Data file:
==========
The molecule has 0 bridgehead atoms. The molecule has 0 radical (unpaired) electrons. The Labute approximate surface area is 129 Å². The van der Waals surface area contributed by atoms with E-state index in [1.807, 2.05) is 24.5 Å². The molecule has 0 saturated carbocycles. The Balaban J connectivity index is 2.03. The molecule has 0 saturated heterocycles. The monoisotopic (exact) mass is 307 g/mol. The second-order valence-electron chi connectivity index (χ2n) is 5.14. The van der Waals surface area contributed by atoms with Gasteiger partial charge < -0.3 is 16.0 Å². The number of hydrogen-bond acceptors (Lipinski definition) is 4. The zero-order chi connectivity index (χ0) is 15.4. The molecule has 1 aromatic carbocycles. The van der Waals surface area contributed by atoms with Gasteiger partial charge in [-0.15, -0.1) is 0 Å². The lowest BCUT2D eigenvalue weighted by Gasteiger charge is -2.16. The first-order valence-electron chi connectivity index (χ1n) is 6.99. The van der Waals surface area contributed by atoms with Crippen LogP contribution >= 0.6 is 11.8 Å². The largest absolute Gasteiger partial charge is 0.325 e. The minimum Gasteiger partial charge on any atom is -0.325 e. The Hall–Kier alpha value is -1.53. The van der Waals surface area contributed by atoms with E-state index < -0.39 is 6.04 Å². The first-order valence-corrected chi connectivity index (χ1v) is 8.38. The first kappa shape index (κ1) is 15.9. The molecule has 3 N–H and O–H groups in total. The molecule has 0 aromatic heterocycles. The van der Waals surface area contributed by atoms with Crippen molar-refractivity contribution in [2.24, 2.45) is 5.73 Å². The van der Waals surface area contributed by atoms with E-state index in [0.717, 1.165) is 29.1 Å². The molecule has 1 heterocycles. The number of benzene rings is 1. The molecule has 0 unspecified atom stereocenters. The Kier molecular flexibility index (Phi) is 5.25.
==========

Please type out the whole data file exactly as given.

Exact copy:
The molecule has 0 bridgehead atoms. The molecule has 0 radical (unpaired) electrons. The Labute approximate surface area is 129 Å². The van der Waals surface area contributed by atoms with E-state index in [1.807, 2.05) is 24.5 Å². The molecule has 0 saturated carbocycles. The Balaban J connectivity index is 2.03. The molecule has 0 saturated heterocycles. The monoisotopic (exact) mass is 307 g/mol. The second-order valence-electron chi connectivity index (χ2n) is 5.14. The van der Waals surface area contributed by atoms with Gasteiger partial charge < -0.3 is 16.0 Å². The number of hydrogen-bond acceptors (Lipinski definition) is 4. The zero-order chi connectivity index (χ0) is 15.4. The molecule has 1 aromatic carbocycles. The van der Waals surface area contributed by atoms with Gasteiger partial charge in [-0.15, -0.1) is 0 Å². The lowest BCUT2D eigenvalue weighted by Gasteiger charge is -2.16. The first-order valence-electron chi connectivity index (χ1n) is 6.99. The van der Waals surface area contributed by atoms with Crippen LogP contribution >= 0.6 is 11.8 Å². The largest absolute Gasteiger partial charge is 0.325 e. The minimum Gasteiger partial charge on any atom is -0.325 e. The Hall–Kier alpha value is -1.53. The van der Waals surface area contributed by atoms with E-state index < -0.39 is 6.04 Å². The first-order valence-corrected chi connectivity index (χ1v) is 8.38. The first kappa shape index (κ1) is 15.9. The molecule has 3 N–H and O–H groups in total. The molecule has 0 aromatic heterocycles. The van der Waals surface area contributed by atoms with Crippen molar-refractivity contribution in [2.24, 2.45) is 5.73 Å². The van der Waals surface area contributed by atoms with E-state index in [0.717, 1.165) is 29.1 Å². The molecule has 1 heterocycles. The number of benzene rings is 1. The molecule has 0 unspecified atom stereocenters. The Kier molecular flexibility index (Phi) is 5.25.